Personal Protective Equipment


Personal Protective Equipment

Even with safety guidelines and protocols in place, incidents in the workplace can happen. The primary function behind personal protective equipment (PPE) is to minimize the risk of exposure to workplace hazards—it does not prevent or reduce the them.


According to Mark Tse, director of engineering, environment, health, and safety at United Farmers of Alberta (UFA), the first line of defence against workplace incidents are safety regulations and protocols. Identifying, then eliminating hazards is the best means of protection. Then if all else fails, PPE help to protect us.


“Your last means of defence against your body is PPE. If your PPE is protecting you, it probably means other things have gone wrong,” says Tse.


From head to toe, there is PPE for all kinds of work including agriculture. Although Tse mainly coordinates safety and regulations for UFA factory workers, there is some crossover between their PPE and those of agricultural workers.


Protective Eyewear and Ear Protection

Starting with PPE for our head, protective eyewear and headgear are important. Tse says that eyewear is generally used whenever a worker is dealing with any chemicals, such as pesticides, herbicides, and even cement.


“[When] dealing with chemicals—it might get in your eye [and] if you've ever had cement in your eye, it's really bad,” Tse says.


In workplace situations where loud machinery is present, ear protection is extremely important. Without proper ear protection in a noisy environment, workers can be at risk of noise-induced hearing loss (NIHL).[1] For ear protection, there are ear plugs and ear muffs. Ear plugs are generally disposable or multi-use. Multi-use ear plugs can last several months if it they are appropriately maintained. Ear muffs, on the other hand, can last a lot longer than earplugs with proper maintenance.[2]


Gloves

There are a variety of gloves available, but which gloves to use are dependent on the task at hand. For instance, when handling heavy material, it is recommended to use fabric or leather work gloves that have grip. Something to consider for agricultural workers are chemical-resistant gloves. When using pesticides or herbicides, the gloves are used to protect the skin from these harmful substances. Among other protective gloves are cut-resistant for handling sharp objects, insulated for cold weather, and rubber insulated for electric work. Depending on the task, there’s a glove that will fit.[3]


Footwear

Safety boots, like protective gloves, are used for a number of reasons. Steel-toed boots is one of the main PPE footwear. When lifting heavy material or equipment, steel-toed boots ensure that a workers foot does not get crushed in case of an incident. Tse adds that UFA workers are required for their boots to be equipped with steel shanks—this safeguards their feet from any sharp objects like loose nails.[4]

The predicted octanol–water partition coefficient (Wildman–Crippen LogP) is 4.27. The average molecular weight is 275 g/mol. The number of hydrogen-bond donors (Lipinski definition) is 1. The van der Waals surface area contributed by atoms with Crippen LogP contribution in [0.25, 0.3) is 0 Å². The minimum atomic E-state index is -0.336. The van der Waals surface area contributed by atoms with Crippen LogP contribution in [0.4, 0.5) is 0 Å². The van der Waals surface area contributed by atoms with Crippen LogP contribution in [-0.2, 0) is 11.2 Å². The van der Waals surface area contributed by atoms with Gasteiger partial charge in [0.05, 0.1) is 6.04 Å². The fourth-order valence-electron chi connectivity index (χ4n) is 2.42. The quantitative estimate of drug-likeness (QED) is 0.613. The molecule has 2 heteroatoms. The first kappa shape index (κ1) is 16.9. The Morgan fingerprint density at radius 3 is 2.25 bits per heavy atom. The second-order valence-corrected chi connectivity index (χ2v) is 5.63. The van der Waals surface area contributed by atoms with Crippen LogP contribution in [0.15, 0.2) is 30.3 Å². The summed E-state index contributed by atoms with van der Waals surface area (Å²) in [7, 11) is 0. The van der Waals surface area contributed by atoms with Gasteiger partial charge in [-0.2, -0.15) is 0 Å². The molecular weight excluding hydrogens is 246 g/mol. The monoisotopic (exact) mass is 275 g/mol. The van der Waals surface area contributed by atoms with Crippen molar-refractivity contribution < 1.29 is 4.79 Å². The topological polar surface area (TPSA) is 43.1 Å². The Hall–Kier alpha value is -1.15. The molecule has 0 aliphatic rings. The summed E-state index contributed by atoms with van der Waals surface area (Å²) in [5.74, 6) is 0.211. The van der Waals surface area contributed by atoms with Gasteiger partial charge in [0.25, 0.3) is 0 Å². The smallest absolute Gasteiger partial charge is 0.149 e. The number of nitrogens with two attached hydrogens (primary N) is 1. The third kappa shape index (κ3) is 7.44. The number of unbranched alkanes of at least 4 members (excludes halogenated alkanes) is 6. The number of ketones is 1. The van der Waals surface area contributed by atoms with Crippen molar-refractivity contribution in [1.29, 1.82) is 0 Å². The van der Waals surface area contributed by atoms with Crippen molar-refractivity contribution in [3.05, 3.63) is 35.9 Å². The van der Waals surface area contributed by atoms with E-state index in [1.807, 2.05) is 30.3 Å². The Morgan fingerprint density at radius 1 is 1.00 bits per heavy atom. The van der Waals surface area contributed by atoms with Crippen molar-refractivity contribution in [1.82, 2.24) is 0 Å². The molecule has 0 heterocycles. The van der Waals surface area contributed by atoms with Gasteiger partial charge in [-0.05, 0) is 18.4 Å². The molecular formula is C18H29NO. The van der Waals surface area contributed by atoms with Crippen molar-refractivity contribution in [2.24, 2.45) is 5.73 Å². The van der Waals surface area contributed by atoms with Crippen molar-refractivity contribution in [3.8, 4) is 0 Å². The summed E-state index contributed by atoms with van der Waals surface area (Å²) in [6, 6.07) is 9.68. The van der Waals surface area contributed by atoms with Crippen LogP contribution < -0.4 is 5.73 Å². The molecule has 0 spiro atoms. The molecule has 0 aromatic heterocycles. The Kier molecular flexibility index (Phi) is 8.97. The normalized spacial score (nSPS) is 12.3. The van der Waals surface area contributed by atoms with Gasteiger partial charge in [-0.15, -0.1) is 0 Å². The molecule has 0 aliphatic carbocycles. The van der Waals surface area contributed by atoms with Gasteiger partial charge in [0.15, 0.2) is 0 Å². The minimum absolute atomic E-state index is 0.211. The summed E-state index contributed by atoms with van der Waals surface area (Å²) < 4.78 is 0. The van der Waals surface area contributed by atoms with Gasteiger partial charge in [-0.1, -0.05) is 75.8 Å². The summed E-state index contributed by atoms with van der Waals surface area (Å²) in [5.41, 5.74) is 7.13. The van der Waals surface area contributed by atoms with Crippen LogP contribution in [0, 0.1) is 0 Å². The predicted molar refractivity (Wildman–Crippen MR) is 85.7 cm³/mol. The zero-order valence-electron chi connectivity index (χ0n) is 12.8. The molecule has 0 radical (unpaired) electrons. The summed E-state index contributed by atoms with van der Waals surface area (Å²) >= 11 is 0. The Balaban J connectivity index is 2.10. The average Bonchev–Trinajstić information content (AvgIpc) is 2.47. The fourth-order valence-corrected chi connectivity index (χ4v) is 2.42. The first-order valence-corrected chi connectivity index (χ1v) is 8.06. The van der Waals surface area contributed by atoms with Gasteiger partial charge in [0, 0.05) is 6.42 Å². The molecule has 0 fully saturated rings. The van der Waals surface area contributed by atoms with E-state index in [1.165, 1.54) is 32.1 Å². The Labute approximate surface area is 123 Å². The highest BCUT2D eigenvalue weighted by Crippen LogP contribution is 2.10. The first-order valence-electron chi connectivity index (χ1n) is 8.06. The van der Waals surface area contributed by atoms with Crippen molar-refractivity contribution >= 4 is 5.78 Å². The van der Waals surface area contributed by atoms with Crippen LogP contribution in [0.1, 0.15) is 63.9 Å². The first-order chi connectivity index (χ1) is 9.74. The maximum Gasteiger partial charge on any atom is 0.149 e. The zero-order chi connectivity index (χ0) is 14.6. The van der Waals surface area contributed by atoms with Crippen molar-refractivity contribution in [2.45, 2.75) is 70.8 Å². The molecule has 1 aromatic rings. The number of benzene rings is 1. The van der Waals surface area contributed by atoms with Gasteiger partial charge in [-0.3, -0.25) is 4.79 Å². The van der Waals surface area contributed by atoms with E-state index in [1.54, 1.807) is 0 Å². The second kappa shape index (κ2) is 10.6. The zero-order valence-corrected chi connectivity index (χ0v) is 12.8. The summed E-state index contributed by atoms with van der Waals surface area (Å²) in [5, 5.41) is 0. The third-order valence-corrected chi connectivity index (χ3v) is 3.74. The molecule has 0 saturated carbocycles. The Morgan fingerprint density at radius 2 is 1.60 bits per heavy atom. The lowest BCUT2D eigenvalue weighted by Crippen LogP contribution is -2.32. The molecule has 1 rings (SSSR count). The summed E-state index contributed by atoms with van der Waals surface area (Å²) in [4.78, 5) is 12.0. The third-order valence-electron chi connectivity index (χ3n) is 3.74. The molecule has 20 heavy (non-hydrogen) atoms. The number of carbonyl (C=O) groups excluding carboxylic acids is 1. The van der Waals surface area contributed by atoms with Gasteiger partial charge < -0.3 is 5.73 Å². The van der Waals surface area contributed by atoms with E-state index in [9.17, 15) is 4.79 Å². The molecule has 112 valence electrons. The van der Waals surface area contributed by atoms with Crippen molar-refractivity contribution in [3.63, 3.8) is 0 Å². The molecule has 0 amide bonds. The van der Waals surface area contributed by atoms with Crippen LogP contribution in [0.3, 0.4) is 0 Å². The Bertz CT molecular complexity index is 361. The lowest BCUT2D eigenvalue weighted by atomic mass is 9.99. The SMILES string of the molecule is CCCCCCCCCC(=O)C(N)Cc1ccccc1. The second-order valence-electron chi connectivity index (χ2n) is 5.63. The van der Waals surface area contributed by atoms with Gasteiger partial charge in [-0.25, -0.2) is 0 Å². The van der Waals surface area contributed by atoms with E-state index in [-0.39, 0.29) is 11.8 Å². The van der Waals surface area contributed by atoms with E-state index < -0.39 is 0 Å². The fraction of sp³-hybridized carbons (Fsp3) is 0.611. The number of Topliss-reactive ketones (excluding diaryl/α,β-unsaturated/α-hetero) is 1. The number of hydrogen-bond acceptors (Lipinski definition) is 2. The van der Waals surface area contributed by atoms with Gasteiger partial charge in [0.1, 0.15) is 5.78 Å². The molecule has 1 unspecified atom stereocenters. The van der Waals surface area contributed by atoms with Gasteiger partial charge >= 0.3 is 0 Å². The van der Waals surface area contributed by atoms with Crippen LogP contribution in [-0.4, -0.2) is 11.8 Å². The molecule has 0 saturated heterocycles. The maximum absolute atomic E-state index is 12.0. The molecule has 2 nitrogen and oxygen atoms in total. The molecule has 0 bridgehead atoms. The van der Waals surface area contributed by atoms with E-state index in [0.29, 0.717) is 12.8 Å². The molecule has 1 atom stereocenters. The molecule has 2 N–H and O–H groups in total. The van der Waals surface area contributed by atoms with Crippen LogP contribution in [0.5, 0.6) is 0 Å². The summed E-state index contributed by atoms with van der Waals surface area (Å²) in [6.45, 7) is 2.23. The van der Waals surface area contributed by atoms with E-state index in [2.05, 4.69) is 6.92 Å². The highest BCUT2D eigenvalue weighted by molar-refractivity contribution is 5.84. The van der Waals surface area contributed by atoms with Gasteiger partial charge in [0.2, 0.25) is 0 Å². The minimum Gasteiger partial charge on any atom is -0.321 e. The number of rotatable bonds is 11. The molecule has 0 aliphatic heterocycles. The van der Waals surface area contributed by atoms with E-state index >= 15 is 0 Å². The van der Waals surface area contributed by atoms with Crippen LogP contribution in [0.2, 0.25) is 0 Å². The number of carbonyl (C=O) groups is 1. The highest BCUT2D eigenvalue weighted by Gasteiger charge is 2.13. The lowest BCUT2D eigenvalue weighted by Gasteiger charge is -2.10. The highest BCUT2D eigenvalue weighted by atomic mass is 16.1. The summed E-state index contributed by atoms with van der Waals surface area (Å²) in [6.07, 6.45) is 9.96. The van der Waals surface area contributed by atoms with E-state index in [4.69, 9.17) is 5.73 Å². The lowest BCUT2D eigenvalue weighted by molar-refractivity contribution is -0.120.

Protective Clothing


A fundamental piece of PPE is clothing which includes everything from high vis vests to flame-retardant overall. Properly insulated jackets, especially for people who work outside, can ensure that workers can withstand extreme cold conditions. High vis vests or jackets are worn so workers are easily spotted which is helpful in cases where large machinery is involved.


Essential PPE clothing which crossover between UFA workers and agricultural workers are flame-retardant overalls. When dealing with fuel for farming equipment, overalls make it more difficult to catch fire.


But Tse adds that the type of material worn underneath the overalls matters as well. Cotton or any other natural fibre is ideal for clothing.


“They're not synthetic because synthetic will burn—you'll actually get a worse burn from a synthetic material close to your skin as opposed to natural fibre,” Tse says.



Avoiding workplace hazards


While PPE is important, understanding the potential hazards in different work situations and how to avoid them through proactive safety measures.


For instance, Tse brings up the example of reflective vests—when a driver is operating heavy machinery, they make workers more visible to the driver. However, there are other guidelines in place.

“You want to have eye contact with the person who's backing up the tractor. You want to make sure you're not stepping in front of the tractor. You've got that reflective vest just as a backup safety so somebody can see you easy,” Tse says.



Sources: [1] The Agriculture Health and Safety Network. (July 2016). Retrieved from https://www.casa-acsa.ca/wp-content/uploads/Hearing_Poster_8.5x11_EN.pdf [2] Canadian Agriculture Safety Association. Retrieved from https://www.casa-acsa.ca/wp-content/uploads/Hearing_Poster_8.5x11_EN.pdf [3] Canadian Agriculture Safety Association—Toolbox Talks #2 Glove Selection and Use. Retrieved from https://www.casa-acsa.ca/wp-content/uploads/CASA-Building-Safety-Series-2019-Toolbox-Talks-ENG-Gloves.pdf [4] Canadian Agriculture Safety Association—Toolbox Talks #1 Safety Footwear. Retrieved from https://www.casa-acsa.ca/wp-content/uploads/CASA-Building-Safety-Series-2019-Toolbox-Talks-ENG-Footwear.pdf

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